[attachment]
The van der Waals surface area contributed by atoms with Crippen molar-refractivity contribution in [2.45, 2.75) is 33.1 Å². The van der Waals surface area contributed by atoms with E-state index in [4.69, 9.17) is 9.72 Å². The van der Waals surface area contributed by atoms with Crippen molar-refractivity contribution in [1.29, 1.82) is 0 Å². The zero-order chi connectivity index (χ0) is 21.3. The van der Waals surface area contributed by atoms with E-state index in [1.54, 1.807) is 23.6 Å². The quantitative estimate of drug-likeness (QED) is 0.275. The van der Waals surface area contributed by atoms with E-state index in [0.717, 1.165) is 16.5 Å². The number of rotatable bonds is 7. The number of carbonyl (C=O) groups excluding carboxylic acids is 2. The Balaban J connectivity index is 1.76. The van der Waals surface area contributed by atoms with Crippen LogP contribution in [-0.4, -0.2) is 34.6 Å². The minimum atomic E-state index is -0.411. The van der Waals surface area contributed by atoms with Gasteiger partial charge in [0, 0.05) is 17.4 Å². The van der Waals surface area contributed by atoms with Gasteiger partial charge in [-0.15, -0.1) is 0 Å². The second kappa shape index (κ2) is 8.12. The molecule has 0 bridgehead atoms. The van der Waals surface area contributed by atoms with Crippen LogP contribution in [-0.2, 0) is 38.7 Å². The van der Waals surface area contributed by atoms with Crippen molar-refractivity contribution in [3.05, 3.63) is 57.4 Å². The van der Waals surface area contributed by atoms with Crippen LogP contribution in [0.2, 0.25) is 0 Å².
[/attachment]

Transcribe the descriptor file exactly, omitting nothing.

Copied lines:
The van der Waals surface area contributed by atoms with Crippen molar-refractivity contribution in [2.45, 2.75) is 33.1 Å². The van der Waals surface area contributed by atoms with E-state index in [4.69, 9.17) is 9.72 Å². The van der Waals surface area contributed by atoms with Crippen molar-refractivity contribution in [1.29, 1.82) is 0 Å². The zero-order chi connectivity index (χ0) is 21.3. The van der Waals surface area contributed by atoms with E-state index in [1.54, 1.807) is 23.6 Å². The quantitative estimate of drug-likeness (QED) is 0.275. The van der Waals surface area contributed by atoms with E-state index in [0.717, 1.165) is 16.5 Å². The number of rotatable bonds is 7. The number of carbonyl (C=O) groups excluding carboxylic acids is 2. The Balaban J connectivity index is 1.76. The van der Waals surface area contributed by atoms with Crippen LogP contribution in [-0.4, -0.2) is 34.6 Å². The minimum atomic E-state index is -0.411. The van der Waals surface area contributed by atoms with Gasteiger partial charge in [0, 0.05) is 17.4 Å². The van der Waals surface area contributed by atoms with Gasteiger partial charge in [-0.15, -0.1) is 0 Å². The second kappa shape index (κ2) is 8.12. The molecule has 0 bridgehead atoms. The van der Waals surface area contributed by atoms with Crippen LogP contribution in [-0.2, 0) is 38.7 Å². The van der Waals surface area contributed by atoms with Crippen molar-refractivity contribution in [3.05, 3.63) is 57.4 Å². The van der Waals surface area contributed by atoms with Crippen LogP contribution in [0.2, 0.25) is 0 Å².